alpha_q2 = pyro.param("alpha_q2", torch.tensor(6.0),
constraint=constraints.positive)
beta_q2 = pyro.param("beta_q2", torch.tensor(15.0),
constraint=constraints.positive)

pyro.sample("prob0", dist.Beta(alpha_q0, beta_q0))
pyro.sample("prob1", dist.Beta(alpha_q1, beta_q1))
pyro.sample("prob2", dist.Beta(alpha_q2, beta_q2))
``````

Iām using the same SVI training code as the tutorial SVI Part I:

``````svi = SVI(model, guide, optimizer, loss=Trace_ELBO())

n_steps = 5000
for step in range(n_steps):
svi.step(data)
``````

And the output:

``````[ step 0 loss: 572.641185760498 probabilities: [0.3333333333333333, 0.3333333333333333, 0.3333333333333333] ]
...
[ step 4900 loss: 634.6478080749512 probabilities: [0.328363784009581, 0.33784123633053903, 0.33379497965988] ]

inferred final probabilities:
prob0: 0.329 +- 0.090
prob1: 0.337 +- 0.090
prob2: 0.334 +- 0.090
``````

Any thoughts, advice, or pointers to resources appreciated!

#5

for one, the gradients are being killed when you construct a new tensor with the sampled values. why not do this in a vectorized way? eg:

``````probs = pyro.sample('probs', dist.Beta(6., 10.).expand(3))
with pyro.iarange("data_loop", len(data)):
pyro.sample("obs", dist.Categorical(probs), obs=data)
``````

and have something analogous in your guide

#6

was unaware of that type of usage for `expand`. Wish I would have known that sooner, thanks for the tip!

The gradient dying when the new tensor is constructed makes sense to me now in the sense that it ābreaksā the link between the `pyro.sample(...obs=data)` statement and the original samples. Are there formal rules around this behavior that a beginner could look out for? i.e. what manipulations are and are not allowed on Pyro samples in order to preserve the gradient? I know Iāve at least done scalar operations on them in the past and maintained a working model.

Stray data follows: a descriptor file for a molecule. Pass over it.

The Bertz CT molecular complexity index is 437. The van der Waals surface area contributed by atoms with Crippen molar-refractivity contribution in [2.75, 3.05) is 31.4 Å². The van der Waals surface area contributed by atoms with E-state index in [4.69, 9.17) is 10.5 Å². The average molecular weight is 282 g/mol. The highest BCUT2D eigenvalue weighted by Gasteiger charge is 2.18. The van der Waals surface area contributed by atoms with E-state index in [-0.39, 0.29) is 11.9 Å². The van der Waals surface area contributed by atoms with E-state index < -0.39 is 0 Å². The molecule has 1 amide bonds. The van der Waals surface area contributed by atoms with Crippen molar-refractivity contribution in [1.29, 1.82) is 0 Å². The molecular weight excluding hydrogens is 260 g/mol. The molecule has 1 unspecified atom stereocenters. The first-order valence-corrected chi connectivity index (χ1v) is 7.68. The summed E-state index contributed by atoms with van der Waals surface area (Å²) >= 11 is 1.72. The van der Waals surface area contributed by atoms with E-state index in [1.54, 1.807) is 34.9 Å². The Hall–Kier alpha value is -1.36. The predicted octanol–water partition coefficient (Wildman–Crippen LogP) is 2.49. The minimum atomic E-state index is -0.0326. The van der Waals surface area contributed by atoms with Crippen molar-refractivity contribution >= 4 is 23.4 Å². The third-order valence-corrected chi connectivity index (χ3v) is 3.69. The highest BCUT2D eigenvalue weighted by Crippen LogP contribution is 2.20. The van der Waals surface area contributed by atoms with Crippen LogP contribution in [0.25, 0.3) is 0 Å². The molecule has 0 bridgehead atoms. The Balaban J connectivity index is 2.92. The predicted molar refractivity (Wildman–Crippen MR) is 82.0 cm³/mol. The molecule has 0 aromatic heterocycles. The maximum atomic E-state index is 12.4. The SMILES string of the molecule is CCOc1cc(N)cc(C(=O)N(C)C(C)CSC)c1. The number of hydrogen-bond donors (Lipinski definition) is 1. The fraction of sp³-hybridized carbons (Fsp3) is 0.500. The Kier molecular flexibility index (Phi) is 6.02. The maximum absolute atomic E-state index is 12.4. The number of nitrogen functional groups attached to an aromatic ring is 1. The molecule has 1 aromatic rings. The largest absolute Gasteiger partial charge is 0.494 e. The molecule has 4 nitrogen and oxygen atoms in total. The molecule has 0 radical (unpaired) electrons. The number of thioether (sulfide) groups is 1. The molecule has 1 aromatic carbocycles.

#7

this is a general pytorch thing and not a pyro specifidc one. in pre-0.4 pytorch, there were `Variable`s, which were tensors with additional metadata that tracked the gradients. if you extracted a value from the `Variable`, essentially the gradient wouldnāt flow through that point. in pytorch 0.4, `Variable` and `Tensor` have been combined but the same principle holds in that if you extract a value from a `Tensor` and operate on it, the gradients wonāt be tracked in the autograd graph.

#8

Gotcha. I guess itās not that intuitive that making the sample part of a larger tensor like you called out in my initial question is an operation that āextractsā the value from the tensor, but itās something I can get used to.

#9

Running into a couple of things trying to move forward with your suggestion using the following code:

``````def model(data):
alpha = torch.tensor(6.)
beta = torch.tensor(10.)

probs = pyro.sample('probs', dist.Beta(alpha, beta).expand(3))

with pyro.iarange("data_loop", len(data)):
pyro.sample("obs", dist.Categorical(probs=probs), obs=data)

def guide(data):
alpha = pyro.param('alpha', torch.tensor(6.))
beta = pyro.param('beta', torch.tensor(15.))